In the late 1980s and early 90s, an NHL team saw a chance to exploit what it identified as a major opportunity that existed outside of the generally accepted process of player procurement.
That team, willing to roll the dice on a new vein of talent that was starting to trickle its way into the league, drafted three players during that time – and added one other through a shrewd trade – that would form part of the backbone of a Stanley Cup champion. A member of the quartet even went on to enshrinement in the Hall of Fame.
The Detroit Red Wings? Well yes … they were the pioneers. The team being described here, however, is the New York Rangers, whose own early foray into the post-Soviet Union pipeline to North America played an outsized role in their breaking of a 54-year Cup drought.
The Red Wings’ tremendous success in adding Sergei Fedorov, Slava Kozlov, Vladimir Konstantinov, Slava Fetisov and Igor Larionov, the “Russian Five,” yielded Stanley Cups in 1997, 1998 and 2002. Yet it’s worth remembering that the Rangers’ Russian focus delivered a championship earlier than Detroit’s did.
The Blueshirts’ prosperity in an area explored first by the Wings wasn’t a coincidence. Rather, it was due solely to the common thread between the two clubs: Neil Smith.
Smith Carried Red Wings’ New-Age Philosophy to Rangers
Before Smith became the first Rangers general manager in 54 years to preside over a Stanley Cup championship season (he retains that distinction, now at 82 years), he served as the Red Wings’ director of amateur scouting in the late 1980s. That, Smith said two years ago, is how he views his legacy in the game.
“I don’t want to be remembered as just a GM who signed free agents or made trades … I was a scout,” he said. “I want to be remembered for finding Nicklas Lidstrom, keeping it quiet and drafting him in the third round.”
Yes, it’s true. Smith played an integral role in the selection of the little-known Swedish prospect Lidstrom in 1989, who the Red Wings grabbed with the 53rd overall pick before he went on to become perhaps the greatest defenseman in NHL history. Smith, of course, wasn’t a maverick within the Detroit front office – he was executing the organization’s cutting-edge strategy that would set the stage for a Red Wings run of championships that would last decades.
That plan, which Smith helped to guide along with then-GM Jim Devellano, was to tap into unknown and (perhaps most importantly) unappreciated pools of talent. One of the biggest was Russian stars, who were beginning to gain their freedom to play in North America as the Iron Curtain crumbled.
That approach only yielded some of the greatest value draft picks in league history: Fedorov in the fourth round of that fateful 1989 draft, giving the Red Wings back-to-back Hall of Fame selections in those rounds. Konstantinov in the 11th round, same year. Kozlov was taken in the third round in 1990 as the Wings added a spectacular glut of world-class talent that few, if any, teams had any real interest in at the time.
Not surprisingly, upon being hired by the Rangers as GM in 1989, Smith brought that philosophy of prospect acquisition with him. He wasted little time in implementing it: In that 1990 draft, his first for the Blueshirts, he took a puck-moving defenseman named Sergei Zubov in the fifth round, and another Russian, forward Sergei Nemchinov, in the 12th – 244th overall.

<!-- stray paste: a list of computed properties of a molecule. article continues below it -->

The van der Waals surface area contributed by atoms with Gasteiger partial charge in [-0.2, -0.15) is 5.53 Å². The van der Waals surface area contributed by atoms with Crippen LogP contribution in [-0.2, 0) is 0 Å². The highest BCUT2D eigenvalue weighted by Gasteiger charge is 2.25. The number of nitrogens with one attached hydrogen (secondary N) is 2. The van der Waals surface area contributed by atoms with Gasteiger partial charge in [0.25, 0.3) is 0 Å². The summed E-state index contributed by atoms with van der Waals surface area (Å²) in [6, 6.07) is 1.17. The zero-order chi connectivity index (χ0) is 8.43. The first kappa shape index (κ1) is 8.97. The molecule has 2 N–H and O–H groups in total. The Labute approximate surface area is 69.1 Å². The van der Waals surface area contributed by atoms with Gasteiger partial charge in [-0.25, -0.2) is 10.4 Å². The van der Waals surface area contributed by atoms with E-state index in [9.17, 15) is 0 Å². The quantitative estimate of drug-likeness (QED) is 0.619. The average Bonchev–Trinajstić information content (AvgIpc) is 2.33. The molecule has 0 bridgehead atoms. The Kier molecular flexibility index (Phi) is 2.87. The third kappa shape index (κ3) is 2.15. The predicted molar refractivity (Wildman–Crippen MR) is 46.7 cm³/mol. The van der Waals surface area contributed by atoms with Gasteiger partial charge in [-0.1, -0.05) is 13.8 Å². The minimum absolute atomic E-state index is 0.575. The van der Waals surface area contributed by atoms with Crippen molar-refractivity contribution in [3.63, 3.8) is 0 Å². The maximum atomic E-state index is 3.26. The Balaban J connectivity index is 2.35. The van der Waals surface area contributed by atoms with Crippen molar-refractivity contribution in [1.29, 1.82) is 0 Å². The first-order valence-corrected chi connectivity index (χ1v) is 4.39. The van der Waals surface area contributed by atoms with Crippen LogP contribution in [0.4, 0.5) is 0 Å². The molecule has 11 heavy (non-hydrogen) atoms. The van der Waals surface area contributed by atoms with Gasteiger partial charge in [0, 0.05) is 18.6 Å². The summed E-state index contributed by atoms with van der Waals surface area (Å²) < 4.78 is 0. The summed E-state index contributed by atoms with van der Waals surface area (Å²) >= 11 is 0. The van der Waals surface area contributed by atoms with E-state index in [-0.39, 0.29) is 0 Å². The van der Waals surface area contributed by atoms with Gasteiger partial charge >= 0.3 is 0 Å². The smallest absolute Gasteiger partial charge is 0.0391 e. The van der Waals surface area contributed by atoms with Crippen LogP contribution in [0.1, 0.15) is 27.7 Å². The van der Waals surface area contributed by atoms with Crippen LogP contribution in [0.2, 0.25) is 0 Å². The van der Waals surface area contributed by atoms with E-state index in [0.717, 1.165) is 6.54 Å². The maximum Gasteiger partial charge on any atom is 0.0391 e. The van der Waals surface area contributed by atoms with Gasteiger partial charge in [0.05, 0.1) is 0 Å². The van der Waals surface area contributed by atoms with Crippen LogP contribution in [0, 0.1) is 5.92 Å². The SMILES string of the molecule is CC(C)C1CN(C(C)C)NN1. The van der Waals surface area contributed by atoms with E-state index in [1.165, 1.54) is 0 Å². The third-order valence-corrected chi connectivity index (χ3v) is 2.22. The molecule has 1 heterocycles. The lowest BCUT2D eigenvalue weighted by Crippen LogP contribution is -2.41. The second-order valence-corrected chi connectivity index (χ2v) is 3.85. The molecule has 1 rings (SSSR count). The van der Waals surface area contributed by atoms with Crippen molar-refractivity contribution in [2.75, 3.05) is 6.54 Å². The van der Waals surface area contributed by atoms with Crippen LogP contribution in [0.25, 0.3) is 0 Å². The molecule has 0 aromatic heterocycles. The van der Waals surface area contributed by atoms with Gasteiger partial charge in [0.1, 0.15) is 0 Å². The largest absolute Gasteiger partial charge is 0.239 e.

The next year, Smith selected 18-year-old forward Alexei Kovalev 15th overall. In September 1993, he acquired 6-foot-2, 200-pound defenseman Alexander Karpovtsev – who had been drafted in the eighth round in 1990 by the Quebec Nordiques – for middling defender Mike Hurlbut.
The results of those four moves? Not too bad. Zubov led the Rangers with 89 points in their championship season, and after an ill-fated trade after the 1995 season, went on to a Hall of Fame career. Kovalev, though he never established himself as a star in New York (doing so elsewhere, as he compiled 1,029 career points), delivered a huge postseason in 1994 and scored the critical goal in Game 6 of the Eastern Conference Final against the New Jersey Devils that jump-started the Blueshirts’ comeback.
Nemchinov was an outstanding two-way forward who had 22 goals and 27 assists in 1993-94, and totaled 161 points and a plus-47 rating in his first three seasons in New York. Karpovtsev was a steady, physical presence on the Rangers’ third defense pair that season, playing 67 games and recording three goals, 15 assists and a plus-12 mark in the Stanley Cup season. In fact, he would lead the NHL at plus-39 in 1998-99, the season in which he was traded to the Toronto Maple Leafs.
Russian Rangers’ Championship Contributions Live in Sports Lore
Mark Messier, Brian Leetch, Adam Graves and Mike Richter are generally the first players that come to mind when discussing the Rangers’ run to a long-awaited Stanley Cup during that magical spring and early summer of 1994. The contributions of four previously unheralded ex-Soviet players, though, were critical. The Blueshirts don’t win that championship without them.
“Go get underrated Europeans, don’t take chances on North Americans,” Smith said several years ago about the strategy at the time. “It’s not a work of genius even though everybody talks about it as it is.”
Zubov, Kovalev, Nemchinov and Karpovtsev became the first Russians to have their names engraved on the Stanley Cup. Considering the outsized role that the former Soviet players took on during the Cup run, the honor was well-deserved – and went a long way toward dispelling the notion that Russians in the NHL were a novelty act of sorts, perhaps unequipped to contribute in meaningful ways to a contending team.
Detroit’s Russian stars were also in the process of obliterating that vein of thinking in ’93-’94, with Fedorov winning the Hart Trophy as league MVP with 120 points, Kozlov adding 73 and Konstantinov continuing to establish himself as an elite shutdown defenseman. It was the Rangers’ Russian talent base, however, that reached the top of the championship mountain first – and they excelled in doing so under the white-hot media spotlight of New York and with the ghosts of the club’s past playoff failures along for the ride.